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Google: YouTube’s Ad Problem is “Very, Very, Small”


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Google has found itself in the middle of a PR crisis. Following report by the Washington Post that Google showed advertisements on extremist or otherwise racist and offensive videos, many companies removed their ads as from the Google advertising network. Now, Google is attempting to re-salvage their multibillion-dollar advertising business.

In an interview with Recode, Google’s chief business officer, Philip Schindler, discussed the seriousness of the Washington Post report and the advertisement pull-back by major companies.

“It has always been a small problem,” with “very very very small numbers” of ads running against videos that aren’t “brand- safe,” Google’s chief business officer told ReCode.

 “And over the last few weeks, someone has decided to put a bit more of a spotlight on the problem.”

Schindler explained that there were “error rates” that affected and appeared on a small number of offensive videos. A Google spokesperson later told Recode advertisements appeared on less than “1/1000th of a percent of the advertisers’ total impressions.”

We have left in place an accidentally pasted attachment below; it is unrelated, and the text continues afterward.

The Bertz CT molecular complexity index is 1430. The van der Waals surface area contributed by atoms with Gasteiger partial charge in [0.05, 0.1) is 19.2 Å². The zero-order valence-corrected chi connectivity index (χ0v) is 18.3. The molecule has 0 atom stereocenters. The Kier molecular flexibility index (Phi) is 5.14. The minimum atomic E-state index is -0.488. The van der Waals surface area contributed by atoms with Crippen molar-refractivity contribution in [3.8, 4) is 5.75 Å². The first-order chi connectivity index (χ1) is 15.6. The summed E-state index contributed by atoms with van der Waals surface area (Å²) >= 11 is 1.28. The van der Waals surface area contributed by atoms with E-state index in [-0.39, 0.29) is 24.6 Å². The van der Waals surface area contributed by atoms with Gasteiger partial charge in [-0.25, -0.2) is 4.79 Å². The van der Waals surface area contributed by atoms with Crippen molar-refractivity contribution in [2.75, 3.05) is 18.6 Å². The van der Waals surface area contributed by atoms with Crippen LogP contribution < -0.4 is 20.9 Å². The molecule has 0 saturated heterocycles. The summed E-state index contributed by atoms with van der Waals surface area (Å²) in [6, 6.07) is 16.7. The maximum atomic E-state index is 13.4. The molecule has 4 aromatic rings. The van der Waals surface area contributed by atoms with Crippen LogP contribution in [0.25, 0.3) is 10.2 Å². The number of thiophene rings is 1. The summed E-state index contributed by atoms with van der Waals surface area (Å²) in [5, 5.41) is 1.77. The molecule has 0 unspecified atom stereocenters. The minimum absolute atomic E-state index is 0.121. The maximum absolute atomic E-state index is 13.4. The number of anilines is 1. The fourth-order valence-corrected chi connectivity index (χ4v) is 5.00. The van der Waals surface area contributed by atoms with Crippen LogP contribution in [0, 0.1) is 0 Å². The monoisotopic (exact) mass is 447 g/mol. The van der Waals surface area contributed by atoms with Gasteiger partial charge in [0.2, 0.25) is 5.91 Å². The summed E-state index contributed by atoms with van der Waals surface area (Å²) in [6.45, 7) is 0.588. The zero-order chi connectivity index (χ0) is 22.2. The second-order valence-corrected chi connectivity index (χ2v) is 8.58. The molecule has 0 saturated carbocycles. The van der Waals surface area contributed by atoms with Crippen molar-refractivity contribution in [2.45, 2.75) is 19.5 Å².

But even if those ads appeared on controversial and racist videos for a small percentage of the time, it has caused a massive problem for Google.

Several news outlets including the Wall Street Journal and the UK times have published reports and evidence of ads appearing on anti-somatic and racist videos over the past few weeks. Aforementioned had led to major companies such as AT&T and Walmart removing their advertising campaigns from Google’s network.

Following the backlash, Google responded by changing their policies towards advertisers along the more control of where their ads appear and promising to train their artificial intelligence better to detect extreme, racist or controversial videos.

This news comes after the 2016 presidential election. Whereby fake news dominated Facebook and other social media. In response to the false news reports, many companies including Google stepped up to address the spread of misinformation. Ultimately, businesses that allow for user submitted content are in a precarious place where moderation has to meet monetization.

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